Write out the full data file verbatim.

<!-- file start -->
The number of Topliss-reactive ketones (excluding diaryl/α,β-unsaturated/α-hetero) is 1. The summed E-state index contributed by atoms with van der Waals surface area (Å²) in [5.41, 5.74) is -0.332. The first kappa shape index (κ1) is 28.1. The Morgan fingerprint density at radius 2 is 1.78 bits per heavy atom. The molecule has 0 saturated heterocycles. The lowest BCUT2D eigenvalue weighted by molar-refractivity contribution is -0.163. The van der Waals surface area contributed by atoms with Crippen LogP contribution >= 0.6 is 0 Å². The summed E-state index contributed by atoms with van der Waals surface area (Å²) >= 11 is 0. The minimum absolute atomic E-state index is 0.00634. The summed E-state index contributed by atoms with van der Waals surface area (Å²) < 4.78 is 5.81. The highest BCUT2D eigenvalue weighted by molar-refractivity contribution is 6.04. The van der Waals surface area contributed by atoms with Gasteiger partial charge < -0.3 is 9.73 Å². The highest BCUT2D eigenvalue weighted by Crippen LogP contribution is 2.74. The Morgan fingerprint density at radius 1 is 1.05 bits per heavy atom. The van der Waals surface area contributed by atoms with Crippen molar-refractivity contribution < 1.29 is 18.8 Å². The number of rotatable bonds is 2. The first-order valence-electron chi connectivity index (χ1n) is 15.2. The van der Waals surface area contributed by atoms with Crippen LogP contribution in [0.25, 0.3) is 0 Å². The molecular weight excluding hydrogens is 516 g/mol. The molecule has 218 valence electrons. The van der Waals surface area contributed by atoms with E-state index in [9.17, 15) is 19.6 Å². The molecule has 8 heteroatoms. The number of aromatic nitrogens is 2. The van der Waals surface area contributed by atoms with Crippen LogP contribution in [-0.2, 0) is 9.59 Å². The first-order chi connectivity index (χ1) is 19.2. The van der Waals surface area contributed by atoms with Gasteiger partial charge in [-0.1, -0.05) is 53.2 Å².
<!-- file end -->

The number of Topliss-reactive ketones (excluding diaryl/α,β-unsaturated/α-hetero) is 1. The summed E-state index contributed by atoms with van der Waals surface area (Å²) in [5.41, 5.74) is -0.332. The first kappa shape index (κ1) is 28.1. The Morgan fingerprint density at radius 2 is 1.78 bits per heavy atom. The molecule has 0 saturated heterocycles. The lowest BCUT2D eigenvalue weighted by molar-refractivity contribution is -0.163. The van der Waals surface area contributed by atoms with Crippen LogP contribution >= 0.6 is 0 Å². The summed E-state index contributed by atoms with van der Waals surface area (Å²) >= 11 is 0. The minimum absolute atomic E-state index is 0.00634. The summed E-state index contributed by atoms with van der Waals surface area (Å²) < 4.78 is 5.81. The highest BCUT2D eigenvalue weighted by molar-refractivity contribution is 6.04. The van der Waals surface area contributed by atoms with Gasteiger partial charge < -0.3 is 9.73 Å². The highest BCUT2D eigenvalue weighted by Crippen LogP contribution is 2.74. The Morgan fingerprint density at radius 1 is 1.05 bits per heavy atom. The van der Waals surface area contributed by atoms with Crippen molar-refractivity contribution < 1.29 is 18.8 Å². The number of rotatable bonds is 2. The first-order valence-electron chi connectivity index (χ1n) is 15.2. The van der Waals surface area contributed by atoms with Crippen LogP contribution in [0.25, 0.3) is 0 Å². The molecular weight excluding hydrogens is 516 g/mol. The molecule has 218 valence electrons. The van der Waals surface area contributed by atoms with E-state index in [9.17, 15) is 19.6 Å². The molecule has 8 heteroatoms. The number of aromatic nitrogens is 2. The van der Waals surface area contributed by atoms with Crippen LogP contribution in [-0.2, 0) is 9.59 Å². The first-order chi connectivity index (χ1) is 19.2. The van der Waals surface area contributed by atoms with Gasteiger partial charge in [-0.1, -0.05) is 53.2 Å².